2020 has proven to be a volatile year for investment managers due to COVID-19. The emergence of new biotech and healthcare companies have tested sector specialist strategies even more than before.
On the 21st of October 2020, we had the privilege of hosting Dr Bianca Ogden, Virologist Portfolio Manager at Platinum Asset Management to share their approach to finding quality companies in Healthcare and Biotech.
In this exclusive Q&A, Dr Ogden shares her insights into what to look for in healthcare investments, in clinical trials and companies with the highest potential for growth, including biotech specialists. Also, Ryan Kalish, Founder and CEO, discusses how Allocator, a software and data as a service company, helps investors and managers navigate these volatile markets with clear purpose and insight into their existing fund investments.
For a more in-depth review on the investment opportunities discussed, you can watch Dr Ogden’s and Ryan’s full presentation HERE.
We hope you enjoy the Q&A with Dr Bianca Ogden and Ryan Kalish.
Regarding the clinical trial process, at what stage do you think one should think about investing?
Dr Bianca Ogden
Some people say when the drug is approved, but interestingly, excitement tends to be before that, i.e. when there's anticipation on what's to come. In my view, it is essential to look into opportunities where they are at present or catalysts that haven't happened yet. There's no easy way to determine at what stage of a clinical trial one should invest as everything in this business can fall off at any stage. In the end, it's all about anticipation.
So, if everyone already knows the story and the company, it might not be the right time to invest as those investments are often at a premium. However, there's no right or wrong - it's more about where the heat is coming from and discovering something new.
Which of the areas in healthcare are creating the most investment opportunities?
Dr Bianca Ogden
Given the current situation, there’s lots of focus on vaccines for Covid-19, including tools and manufacturing. That also applies to biotech companies, as many of them are now testing Covid-19 related drugs.
There are also plenty of other good companies that are not in this space. For example, genomics firms might come up with something new, and there’s always acquisitions in that field that can also present investment opportunities. Also, companies that are building different databases might be worth looking into.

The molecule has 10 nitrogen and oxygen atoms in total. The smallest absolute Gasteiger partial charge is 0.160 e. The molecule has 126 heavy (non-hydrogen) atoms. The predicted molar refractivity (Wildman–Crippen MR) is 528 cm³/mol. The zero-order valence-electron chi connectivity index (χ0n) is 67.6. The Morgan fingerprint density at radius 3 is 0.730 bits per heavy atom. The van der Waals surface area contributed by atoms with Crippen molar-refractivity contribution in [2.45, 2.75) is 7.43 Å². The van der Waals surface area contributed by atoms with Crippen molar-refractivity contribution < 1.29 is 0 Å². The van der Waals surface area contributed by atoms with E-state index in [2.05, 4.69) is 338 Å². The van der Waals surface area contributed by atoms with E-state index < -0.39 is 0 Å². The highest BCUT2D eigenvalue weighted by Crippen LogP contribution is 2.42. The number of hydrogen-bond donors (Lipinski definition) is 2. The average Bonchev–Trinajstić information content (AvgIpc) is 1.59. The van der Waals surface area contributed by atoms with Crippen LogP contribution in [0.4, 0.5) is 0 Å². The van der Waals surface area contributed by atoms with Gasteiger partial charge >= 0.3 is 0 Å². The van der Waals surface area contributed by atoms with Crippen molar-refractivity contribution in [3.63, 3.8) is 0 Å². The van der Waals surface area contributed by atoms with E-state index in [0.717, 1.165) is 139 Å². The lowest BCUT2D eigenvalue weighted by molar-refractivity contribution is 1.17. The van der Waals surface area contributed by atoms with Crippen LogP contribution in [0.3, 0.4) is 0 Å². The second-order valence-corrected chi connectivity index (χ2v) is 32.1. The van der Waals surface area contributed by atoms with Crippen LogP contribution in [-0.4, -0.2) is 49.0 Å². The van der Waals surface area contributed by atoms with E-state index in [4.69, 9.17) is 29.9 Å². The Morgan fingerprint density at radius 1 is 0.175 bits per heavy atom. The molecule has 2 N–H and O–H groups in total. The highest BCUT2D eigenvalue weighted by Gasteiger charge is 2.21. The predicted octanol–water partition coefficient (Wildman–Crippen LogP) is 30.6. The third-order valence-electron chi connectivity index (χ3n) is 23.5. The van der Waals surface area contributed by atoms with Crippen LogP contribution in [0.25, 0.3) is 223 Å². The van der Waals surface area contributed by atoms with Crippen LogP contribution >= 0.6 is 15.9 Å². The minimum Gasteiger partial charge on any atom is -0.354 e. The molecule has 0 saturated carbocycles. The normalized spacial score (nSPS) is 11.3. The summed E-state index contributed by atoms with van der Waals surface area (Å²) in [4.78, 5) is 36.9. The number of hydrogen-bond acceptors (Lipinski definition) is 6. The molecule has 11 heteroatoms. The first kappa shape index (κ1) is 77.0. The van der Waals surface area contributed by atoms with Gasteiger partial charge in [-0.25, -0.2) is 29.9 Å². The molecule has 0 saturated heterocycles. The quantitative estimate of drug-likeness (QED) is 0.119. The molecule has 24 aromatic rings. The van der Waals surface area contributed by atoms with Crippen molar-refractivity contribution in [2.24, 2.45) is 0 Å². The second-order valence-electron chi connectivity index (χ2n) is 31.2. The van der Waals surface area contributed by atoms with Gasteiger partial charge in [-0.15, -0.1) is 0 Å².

It’s worth bearing in mind that if you are a generalist with less knowledge of the healthcare sector investments you might feel more comfortable looking into investing in tool-based companies as there often less risk associated than with drug-related firms.
Given that the healthcare sector is a complex industry and investment opportunities might be hard to find, how can Allocator help investors research and analyse trends and opportunities?
We have a lot of healthcare funds that report to Allocator, and also tools for screening and importing data from external sources. For investors who are already using our platform, we enable them to monitor exposures, format aggregation and PDF indexing. So, our platform allows them to search firms, stocks and conversations from tens of thousands of PDFs across the healthcare sector.
For those investors with less experience in healthcare investments, the Allocator platform provides a single source of truth in an easy-to-analyse format for finding new ideas and building a research process around specialist sectors. As there’s one central repository for fund documents it allows investors to re-verify and analyze up-to-date manager reported data from its source.
With minimal information upfront, how do you assess that probability of success?
Dr Bianca Ogden
It’s about the experience and being able to read the market as healthcare is a complex sector. I have a 3D map in my mind where evaluations sit. In the end, I would not get too bogged down about some of the valuations, e.g. earnings or enterprise valuation to sales. If a drug or a tool is successful, you can never imagine how big these firms can get and how people get excited about them. To me, it’s much more about understanding whether the company has a solid plan, looking at their cash flow and how they are allocating the capital.
Some people analyse TAM. I don’t do that as it clouds my valuation. Instead, I try to make my mind and see how the company I’m interested in is progressing. In terms of drugs, I tend to know the ballpark figure, e.g. to a cancer drug, so that helps.
You mentioned biotech was becoming "less binary". How many of the companies are revenue-generating today versus more binary?
Dr Bianca Ogden
Many biotech’s do not generate product revenues today. However, many enter into alliances and receive upfront payments, at times R&D funding and over time milestone payments. Larger biotech’s that have $1-2b in sales are profitable, but some choose to build out their pipeline. Hence R&D spending prevents them from being profitable. I argue that continued R&D spending is essential to become a long-term success and to balance out the binary risk.
For deeper insights, watch Dr Bianca Ogden’s presentation HERE. If you are looking for an analytics and portfolio management platform that provides you with seamless access to a broad range of private markets data, feel free to contact us HERE.